Regardless of your financial situation, if you’re like most Americans, you’re likely feeling the pinch from rising food prices.
Since 2007, the cost of store-bought food has increased more than 10 percent in the United States, and this year it’s expected to inch up another 3.5 percent to 4.5 percent, according to the U.S. Department of Agriculture.
That’s a significant jump, and if you’re on a tight budget to begin with, it can mean the difference between serving steak or canned beans.
But experts say there are several practical ways you can stretch your food dollars and still make nutritious, tasty meals with fresh meat and produce for you and your family. The key is to plan ahead.
“The foundation of it all is planning,” said Beth Reames, a professor and extension specialist at the LSU AgCenter. “If you sit down and come up with a meal plan and a grocery list to go along with it, you can make wise buying choices and avoid waste.”
Granted, that’s not as easy as it sounds. Often we’re so busy we dash off to the store at the last minute in search of an easy dinner because it’s the best we can do. Unfortunately, that’s not the way to make smart buying choices because it leads to impulse purchases and waste.
“Probably most people know what they should be doing,” Reames said. “It’s just a question of forcing yourself to get organized and do it.”
Reames and her colleagues at the LSU AgCenter are a font of knowledge on this subject, and she suggested several steps to make meal planning and grocery shopping on a budget more manageable and efficient.
She also recommended several online resources that have great information on stretching your food dollars, one of which even gives an estimated cost-per-serving analysis of hundreds of manageable recipes.
We’ve tested some of those recipes and also listed some of the key recommendations from the AgCenter and other government websites.
Whether you need to cut back on your grocery bill or just want to save more money, try following their advice. You’ll be surprised at the difference it makes.
Tips on stretching your food dollars
HOW TO PLAN
•Make a meal plan for at least three main-course meals over the course of the week and build a grocery shopping list around it.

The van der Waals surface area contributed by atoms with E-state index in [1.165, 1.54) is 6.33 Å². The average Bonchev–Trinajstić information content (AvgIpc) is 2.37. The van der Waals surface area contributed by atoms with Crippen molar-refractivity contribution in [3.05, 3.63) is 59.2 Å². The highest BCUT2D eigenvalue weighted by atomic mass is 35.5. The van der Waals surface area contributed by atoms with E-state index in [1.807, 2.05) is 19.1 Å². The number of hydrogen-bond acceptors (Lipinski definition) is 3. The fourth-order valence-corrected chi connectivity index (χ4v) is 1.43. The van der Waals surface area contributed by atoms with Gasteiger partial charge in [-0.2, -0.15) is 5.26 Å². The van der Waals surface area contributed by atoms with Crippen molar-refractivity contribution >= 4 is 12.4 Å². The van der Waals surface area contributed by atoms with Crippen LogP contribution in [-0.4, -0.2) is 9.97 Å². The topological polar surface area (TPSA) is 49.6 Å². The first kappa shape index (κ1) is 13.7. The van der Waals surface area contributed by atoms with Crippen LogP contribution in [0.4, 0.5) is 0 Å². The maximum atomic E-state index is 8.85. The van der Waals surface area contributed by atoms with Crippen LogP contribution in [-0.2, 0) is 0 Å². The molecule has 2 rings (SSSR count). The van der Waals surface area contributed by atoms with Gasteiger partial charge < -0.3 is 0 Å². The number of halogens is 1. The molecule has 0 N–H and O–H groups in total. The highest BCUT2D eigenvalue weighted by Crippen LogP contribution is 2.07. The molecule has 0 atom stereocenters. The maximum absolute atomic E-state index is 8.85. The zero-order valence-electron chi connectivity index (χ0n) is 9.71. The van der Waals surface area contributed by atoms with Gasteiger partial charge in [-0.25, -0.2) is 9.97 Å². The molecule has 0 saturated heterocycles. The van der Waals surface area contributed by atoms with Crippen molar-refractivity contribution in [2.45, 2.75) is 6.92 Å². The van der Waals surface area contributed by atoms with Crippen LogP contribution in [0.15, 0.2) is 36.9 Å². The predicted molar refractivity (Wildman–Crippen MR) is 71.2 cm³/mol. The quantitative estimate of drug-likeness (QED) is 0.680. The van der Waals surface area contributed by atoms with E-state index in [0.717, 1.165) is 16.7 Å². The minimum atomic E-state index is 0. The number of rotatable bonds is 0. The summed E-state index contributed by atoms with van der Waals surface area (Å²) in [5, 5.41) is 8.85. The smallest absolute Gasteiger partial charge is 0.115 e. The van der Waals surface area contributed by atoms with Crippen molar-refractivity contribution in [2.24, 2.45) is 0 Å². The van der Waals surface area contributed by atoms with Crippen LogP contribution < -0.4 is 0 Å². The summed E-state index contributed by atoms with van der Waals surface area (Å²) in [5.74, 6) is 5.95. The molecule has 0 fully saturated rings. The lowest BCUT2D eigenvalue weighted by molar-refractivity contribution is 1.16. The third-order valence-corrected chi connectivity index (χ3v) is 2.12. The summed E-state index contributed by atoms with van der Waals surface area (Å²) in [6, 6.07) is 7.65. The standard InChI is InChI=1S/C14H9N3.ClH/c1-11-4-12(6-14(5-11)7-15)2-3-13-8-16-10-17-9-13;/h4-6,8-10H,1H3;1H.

•Build your main-course meals around pasta or rice-based casseroles, preferably whole-wheat pasta and brown rice. These don’t require as much meat and go a lot farther in feeding a crowd.
•Plan for leftovers. Figure out ahead of time how you can use your main-course meals for additional lunches and dinners later in the week.
•Plan to cook in big batches. Buy the ingredients you need to make a large quantity of a single dish that you can portion out and have on hand in the freezer when you’re too busy to cook.
•Invest in a slow cooker. A good one might cost $150 or more but you’ll save money in the long run by being able to cook soups and stews, which can be made with inexpensive cuts of meat and go a long way toward feeding a crowd.
•Check newspaper ads for sales and shop for the best prices, clip coupons for staples like coffee flour, and cereals. Research has shown doing that will save you 10 percent on average.
•Resist the temptation to impulse buy. Coupons and sales can entice you to buy items that aren’t on your shopping list or in your budget.
•Take advantage of seasonal specials, especially where fresh fruit and vegetables are concerned. You’ll get better produce and save money.
Tips on shopping
These are some great ideas for good buys on cost and nutrition that come from a USDA website Food Plans Recipe book.
BREADS AND GRAINS:
Buy regular rice, oatmeal and grits instead of the instant and flavored types, for which you pay a premium. Try whole-grain bread and brown rice to add nutrients and variety.
VEGETABLES AND SALADS:
Buy large bags of frozen vegetables. They’re usually good bargains and you can use only the amount you need for the kinds of dishes that go far ? and reseal the bag, saving it until you need it again.
Buy in bulk ? but only if you’ll use it. The pre-mixed bags of salad or salad bar are more pricy per serving, but if you’re cooking for one, you’ll save in the long run because it won’t go to waste.
Buy seasonal fruits; they typically cost less.
Buy large containers, half-gallon or gallon, which cost less than quarts.
Shop price; generic brand milk costs way less than dairy-brand milk.
MEAT AND POULTRY:
Shop the specials. You can save lots by buying what the butcher has on sale. But be careful of package dates and don’t buy anything past its expiration date - or even close to its expiration date if you don’t intend to use it the same day.
Buy whole chickens or bone-in skin-on chicken pieces rather than boneless and skinless.
There’s a wealth of really useful information online about managing your food dollars. Some, like the LSU AgCenter site, have good general information. Others, like Snap-ed from the USDA, have hundreds of budget-friendly recipes that actually break down the cost per serving of each dish. We’ve tested several of the recipes and reprinted them.
•ON THE INTERNET: